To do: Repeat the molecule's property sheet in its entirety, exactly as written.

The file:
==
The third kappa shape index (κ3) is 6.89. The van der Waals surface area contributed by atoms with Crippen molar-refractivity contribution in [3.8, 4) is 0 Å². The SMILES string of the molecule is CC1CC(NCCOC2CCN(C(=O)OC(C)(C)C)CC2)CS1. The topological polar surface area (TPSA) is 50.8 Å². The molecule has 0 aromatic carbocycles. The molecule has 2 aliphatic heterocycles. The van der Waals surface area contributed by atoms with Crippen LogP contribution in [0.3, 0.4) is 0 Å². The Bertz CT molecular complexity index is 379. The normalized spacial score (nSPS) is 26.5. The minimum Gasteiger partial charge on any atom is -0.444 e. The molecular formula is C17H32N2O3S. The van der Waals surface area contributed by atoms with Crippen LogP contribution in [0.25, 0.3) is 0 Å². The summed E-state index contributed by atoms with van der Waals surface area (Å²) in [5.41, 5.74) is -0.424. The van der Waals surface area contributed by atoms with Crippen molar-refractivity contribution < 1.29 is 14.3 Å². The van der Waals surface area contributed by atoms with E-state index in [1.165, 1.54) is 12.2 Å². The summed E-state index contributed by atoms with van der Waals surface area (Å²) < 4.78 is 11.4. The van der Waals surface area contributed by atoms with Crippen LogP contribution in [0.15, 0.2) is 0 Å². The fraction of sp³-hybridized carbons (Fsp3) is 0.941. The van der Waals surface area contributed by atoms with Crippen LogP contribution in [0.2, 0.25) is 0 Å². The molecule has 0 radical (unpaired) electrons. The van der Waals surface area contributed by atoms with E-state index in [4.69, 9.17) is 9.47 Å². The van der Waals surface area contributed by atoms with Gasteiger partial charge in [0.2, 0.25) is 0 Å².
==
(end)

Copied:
The third kappa shape index (κ3) is 6.89. The van der Waals surface area contributed by atoms with Crippen molar-refractivity contribution in [3.8, 4) is 0 Å². The SMILES string of the molecule is CC1CC(NCCOC2CCN(C(=O)OC(C)(C)C)CC2)CS1. The topological polar surface area (TPSA) is 50.8 Å². The molecule has 0 aromatic carbocycles. The molecule has 2 aliphatic heterocycles. The van der Waals surface area contributed by atoms with Crippen LogP contribution in [0.3, 0.4) is 0 Å². The Bertz CT molecular complexity index is 379. The normalized spacial score (nSPS) is 26.5. The minimum Gasteiger partial charge on any atom is -0.444 e. The molecular formula is C17H32N2O3S. The van der Waals surface area contributed by atoms with Crippen LogP contribution in [0.25, 0.3) is 0 Å². The summed E-state index contributed by atoms with van der Waals surface area (Å²) in [5.41, 5.74) is -0.424. The van der Waals surface area contributed by atoms with Crippen molar-refractivity contribution < 1.29 is 14.3 Å². The van der Waals surface area contributed by atoms with E-state index in [1.165, 1.54) is 12.2 Å². The summed E-state index contributed by atoms with van der Waals surface area (Å²) < 4.78 is 11.4. The van der Waals surface area contributed by atoms with Crippen LogP contribution in [0.15, 0.2) is 0 Å². The fraction of sp³-hybridized carbons (Fsp3) is 0.941. The van der Waals surface area contributed by atoms with Crippen LogP contribution in [0.2, 0.25) is 0 Å². The molecule has 0 radical (unpaired) electrons. The van der Waals surface area contributed by atoms with E-state index in [4.69, 9.17) is 9.47 Å². The van der Waals surface area contributed by atoms with Gasteiger partial charge in [0.2, 0.25) is 0 Å².